Behavourism and Writing


It’s rare for a day to go by without witnessing a post, conversation or other message of the struggle of maintaining motivation, and how hard ‘just writing’ really is and/or suffering all o that myself.

Whether its a dismal word count (although more on that later) a struggle to actually sit down and open a word document and write or the dismal surrender to the multiple distractions of the internet and life, writing is a veritable nightmare for motivation.

Funnily enough I can wear my psychology hat for this topic and provide some insight through the lens of behaviourism (props to this blog where I stole the picture from)

For quick recap for the psychology minded or a whirlwind introduction for those uninitiated, behaviourim is actually one of the most robust methods of understanding and changing behaviour known to psychology and hinges on (more than presented here but) a few key concepts:

  • Behaviour that is contingent (or as I like to say “unlocks”) reinforcement will increase in the future
  • Behaviour that is contingent on punishment will decrease in the future
  • Rule-governed behaviour is contingent on the belief of future reinforcement or punishment

Now this is a very simple overview but I don’t want to turn this into a lecture, because people smarter than me will frown on my poor explanation and people who came here for writing related stuff will fall asleep.

The basic idea of behaviourism is that we will do stuff that brings us rewards, and avoid doing stuff that brings punishment. Most animals have been shown to mainly respond to immediate contingencies, however humans have been shown to respond to ‘rules’ which is mega-simplified form means ideas about future reinforcement and punishment (e.g. agreeing to work for a regular salary)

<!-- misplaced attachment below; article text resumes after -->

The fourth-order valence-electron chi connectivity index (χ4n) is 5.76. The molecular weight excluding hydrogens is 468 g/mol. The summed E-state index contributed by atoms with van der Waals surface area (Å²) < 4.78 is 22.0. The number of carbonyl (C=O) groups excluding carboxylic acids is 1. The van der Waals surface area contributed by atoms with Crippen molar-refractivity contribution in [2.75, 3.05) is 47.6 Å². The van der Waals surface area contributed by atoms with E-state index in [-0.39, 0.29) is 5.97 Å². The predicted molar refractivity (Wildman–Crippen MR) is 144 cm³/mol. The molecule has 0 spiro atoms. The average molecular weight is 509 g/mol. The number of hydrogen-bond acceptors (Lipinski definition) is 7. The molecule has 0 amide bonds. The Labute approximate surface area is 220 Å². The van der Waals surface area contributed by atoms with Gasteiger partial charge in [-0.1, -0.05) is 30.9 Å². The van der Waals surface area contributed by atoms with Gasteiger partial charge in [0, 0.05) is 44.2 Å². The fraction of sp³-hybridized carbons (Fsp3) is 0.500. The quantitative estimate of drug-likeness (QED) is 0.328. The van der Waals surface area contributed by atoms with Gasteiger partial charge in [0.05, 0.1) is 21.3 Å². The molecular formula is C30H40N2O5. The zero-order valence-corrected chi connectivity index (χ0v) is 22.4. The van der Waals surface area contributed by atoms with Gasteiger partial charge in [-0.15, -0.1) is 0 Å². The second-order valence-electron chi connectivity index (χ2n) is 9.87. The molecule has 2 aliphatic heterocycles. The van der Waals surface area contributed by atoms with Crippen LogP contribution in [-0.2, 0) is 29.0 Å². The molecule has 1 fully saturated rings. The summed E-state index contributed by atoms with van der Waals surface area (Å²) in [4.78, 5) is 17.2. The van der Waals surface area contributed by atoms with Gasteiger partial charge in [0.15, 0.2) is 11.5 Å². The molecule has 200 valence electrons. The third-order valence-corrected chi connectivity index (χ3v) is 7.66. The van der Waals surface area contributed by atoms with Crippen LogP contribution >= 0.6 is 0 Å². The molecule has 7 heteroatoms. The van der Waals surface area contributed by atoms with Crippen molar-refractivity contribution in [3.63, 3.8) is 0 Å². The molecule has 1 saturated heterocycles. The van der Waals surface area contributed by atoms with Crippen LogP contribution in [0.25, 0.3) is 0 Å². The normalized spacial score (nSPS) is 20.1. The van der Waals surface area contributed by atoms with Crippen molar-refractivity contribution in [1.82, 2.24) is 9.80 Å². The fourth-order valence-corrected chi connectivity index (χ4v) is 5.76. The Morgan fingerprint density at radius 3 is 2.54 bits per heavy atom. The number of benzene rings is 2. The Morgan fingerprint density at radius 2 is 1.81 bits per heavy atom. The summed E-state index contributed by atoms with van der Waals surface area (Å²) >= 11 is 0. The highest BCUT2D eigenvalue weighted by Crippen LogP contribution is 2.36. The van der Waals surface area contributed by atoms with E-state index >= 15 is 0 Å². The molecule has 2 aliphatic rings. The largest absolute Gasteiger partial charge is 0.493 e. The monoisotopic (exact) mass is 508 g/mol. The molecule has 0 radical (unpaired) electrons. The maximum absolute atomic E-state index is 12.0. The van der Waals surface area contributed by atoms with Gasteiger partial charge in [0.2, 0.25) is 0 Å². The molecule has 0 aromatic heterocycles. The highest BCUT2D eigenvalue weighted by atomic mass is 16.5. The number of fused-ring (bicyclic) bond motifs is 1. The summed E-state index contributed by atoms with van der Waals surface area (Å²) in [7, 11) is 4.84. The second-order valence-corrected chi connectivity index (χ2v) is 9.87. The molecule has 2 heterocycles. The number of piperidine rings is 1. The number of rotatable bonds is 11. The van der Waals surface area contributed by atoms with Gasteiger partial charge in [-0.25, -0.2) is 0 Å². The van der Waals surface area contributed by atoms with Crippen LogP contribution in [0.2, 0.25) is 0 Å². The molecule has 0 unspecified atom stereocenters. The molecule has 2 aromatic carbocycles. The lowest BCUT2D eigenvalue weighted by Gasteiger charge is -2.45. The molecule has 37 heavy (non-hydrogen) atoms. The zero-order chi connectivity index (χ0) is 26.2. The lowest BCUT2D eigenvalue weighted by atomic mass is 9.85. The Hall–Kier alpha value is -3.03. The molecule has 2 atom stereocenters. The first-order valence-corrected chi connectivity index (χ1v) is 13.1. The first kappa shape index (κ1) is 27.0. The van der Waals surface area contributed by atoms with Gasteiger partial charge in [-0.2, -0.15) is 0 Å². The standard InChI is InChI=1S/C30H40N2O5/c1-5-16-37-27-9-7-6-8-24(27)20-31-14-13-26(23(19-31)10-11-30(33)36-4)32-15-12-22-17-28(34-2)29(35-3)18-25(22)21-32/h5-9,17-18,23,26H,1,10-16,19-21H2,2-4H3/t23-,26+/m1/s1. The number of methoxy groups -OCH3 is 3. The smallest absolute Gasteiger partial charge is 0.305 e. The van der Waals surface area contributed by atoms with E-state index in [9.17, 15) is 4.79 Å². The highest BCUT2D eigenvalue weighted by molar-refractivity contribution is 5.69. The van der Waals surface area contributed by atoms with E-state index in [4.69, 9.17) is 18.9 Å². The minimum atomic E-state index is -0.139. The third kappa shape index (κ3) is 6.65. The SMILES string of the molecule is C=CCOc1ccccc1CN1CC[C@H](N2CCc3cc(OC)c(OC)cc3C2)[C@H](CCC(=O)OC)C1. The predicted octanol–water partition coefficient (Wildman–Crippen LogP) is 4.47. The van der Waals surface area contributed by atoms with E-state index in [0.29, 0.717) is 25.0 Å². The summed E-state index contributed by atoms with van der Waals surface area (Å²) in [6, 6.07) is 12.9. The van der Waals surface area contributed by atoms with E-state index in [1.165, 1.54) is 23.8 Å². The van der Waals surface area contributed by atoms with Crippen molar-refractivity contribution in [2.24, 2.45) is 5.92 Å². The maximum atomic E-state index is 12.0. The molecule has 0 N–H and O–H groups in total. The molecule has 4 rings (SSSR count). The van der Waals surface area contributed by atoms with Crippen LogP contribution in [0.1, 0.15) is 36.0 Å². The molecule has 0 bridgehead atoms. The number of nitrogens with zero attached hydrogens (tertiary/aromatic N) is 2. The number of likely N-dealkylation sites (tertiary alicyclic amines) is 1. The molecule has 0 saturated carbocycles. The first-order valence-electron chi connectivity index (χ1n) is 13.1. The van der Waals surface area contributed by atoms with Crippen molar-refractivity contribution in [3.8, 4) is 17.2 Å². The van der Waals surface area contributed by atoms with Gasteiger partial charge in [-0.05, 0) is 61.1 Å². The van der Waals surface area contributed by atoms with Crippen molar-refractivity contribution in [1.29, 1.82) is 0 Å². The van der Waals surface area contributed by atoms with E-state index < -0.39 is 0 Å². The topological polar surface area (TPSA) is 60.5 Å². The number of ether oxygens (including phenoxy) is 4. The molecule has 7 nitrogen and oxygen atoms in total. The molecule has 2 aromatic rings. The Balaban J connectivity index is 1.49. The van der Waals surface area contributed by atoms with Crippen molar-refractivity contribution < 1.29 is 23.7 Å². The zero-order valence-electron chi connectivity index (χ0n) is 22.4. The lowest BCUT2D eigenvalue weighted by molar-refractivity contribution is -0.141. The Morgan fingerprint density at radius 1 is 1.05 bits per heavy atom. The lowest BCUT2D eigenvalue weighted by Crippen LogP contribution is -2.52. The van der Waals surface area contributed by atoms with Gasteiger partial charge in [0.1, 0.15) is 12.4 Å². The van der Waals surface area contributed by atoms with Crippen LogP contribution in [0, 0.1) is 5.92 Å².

Just as a side note this isn’t reducing all human meaning to simple input-output machines but rather a useful theory and method of looking at behaviour to understand questions like “why is maintaining writing so hard?”

SO whats the link I’m drawing here?

First of all let’s review things that are typically reinforcing for people:

  • Positive social interactions with others
  • Delicious food
  • Objective indications of achievement

I hope you get the drift.

Basically writing does not present very many immediate rewards, you certainly shouldn’t be getting positive social interactions because as a writer you must lock yourself in a basement, dark tower or otherwise sit in the corner of a cafe scowling at anyone who approaches. And while you might try to provide yourself with extra rewards the truth is writing does not unlock said rewards you do when you go to get them (I’ve tried several times to only eat chocolate after X amount of writing and I’ve always devoured said chocolate within minutes)

As an interesting aside this is why many people worship at the altar of word-counts, because at the very least number of words provides some suggestion of progress and achievement (which tends to last as long as you don’t think about editing)

So this is where rule based behaviour comes in. After all writing isn’t unique in the respect of lacking reinforcement, there are tonnes of behaviours such as work, exercise, cleaning and so forth which could be claimed aren’t immediately rewarding or reinforcing. What gives writing a special place?